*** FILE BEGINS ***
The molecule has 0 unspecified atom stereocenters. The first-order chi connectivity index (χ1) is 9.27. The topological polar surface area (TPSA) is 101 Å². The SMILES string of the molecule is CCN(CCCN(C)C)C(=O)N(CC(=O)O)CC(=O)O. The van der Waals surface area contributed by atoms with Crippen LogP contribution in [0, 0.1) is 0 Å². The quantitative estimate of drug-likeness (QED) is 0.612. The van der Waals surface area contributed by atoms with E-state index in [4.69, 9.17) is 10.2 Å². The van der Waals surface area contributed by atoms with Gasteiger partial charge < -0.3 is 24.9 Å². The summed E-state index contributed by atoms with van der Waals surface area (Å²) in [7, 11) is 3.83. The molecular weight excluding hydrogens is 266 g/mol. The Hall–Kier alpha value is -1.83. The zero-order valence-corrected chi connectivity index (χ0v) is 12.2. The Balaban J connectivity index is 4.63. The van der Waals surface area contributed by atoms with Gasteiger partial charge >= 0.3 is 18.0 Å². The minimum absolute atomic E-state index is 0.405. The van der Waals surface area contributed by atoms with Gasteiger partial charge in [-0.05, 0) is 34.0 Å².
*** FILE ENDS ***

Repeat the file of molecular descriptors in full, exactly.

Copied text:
The molecule has 0 unspecified atom stereocenters. The first-order chi connectivity index (χ1) is 9.27. The topological polar surface area (TPSA) is 101 Å². The SMILES string of the molecule is CCN(CCCN(C)C)C(=O)N(CC(=O)O)CC(=O)O. The van der Waals surface area contributed by atoms with Crippen LogP contribution in [0, 0.1) is 0 Å². The quantitative estimate of drug-likeness (QED) is 0.612. The van der Waals surface area contributed by atoms with E-state index in [4.69, 9.17) is 10.2 Å². The van der Waals surface area contributed by atoms with Gasteiger partial charge < -0.3 is 24.9 Å². The summed E-state index contributed by atoms with van der Waals surface area (Å²) in [7, 11) is 3.83. The molecular weight excluding hydrogens is 266 g/mol. The Hall–Kier alpha value is -1.83. The zero-order valence-corrected chi connectivity index (χ0v) is 12.2. The Balaban J connectivity index is 4.63. The van der Waals surface area contributed by atoms with Gasteiger partial charge >= 0.3 is 18.0 Å². The minimum absolute atomic E-state index is 0.405. The van der Waals surface area contributed by atoms with Gasteiger partial charge in [-0.05, 0) is 34.0 Å².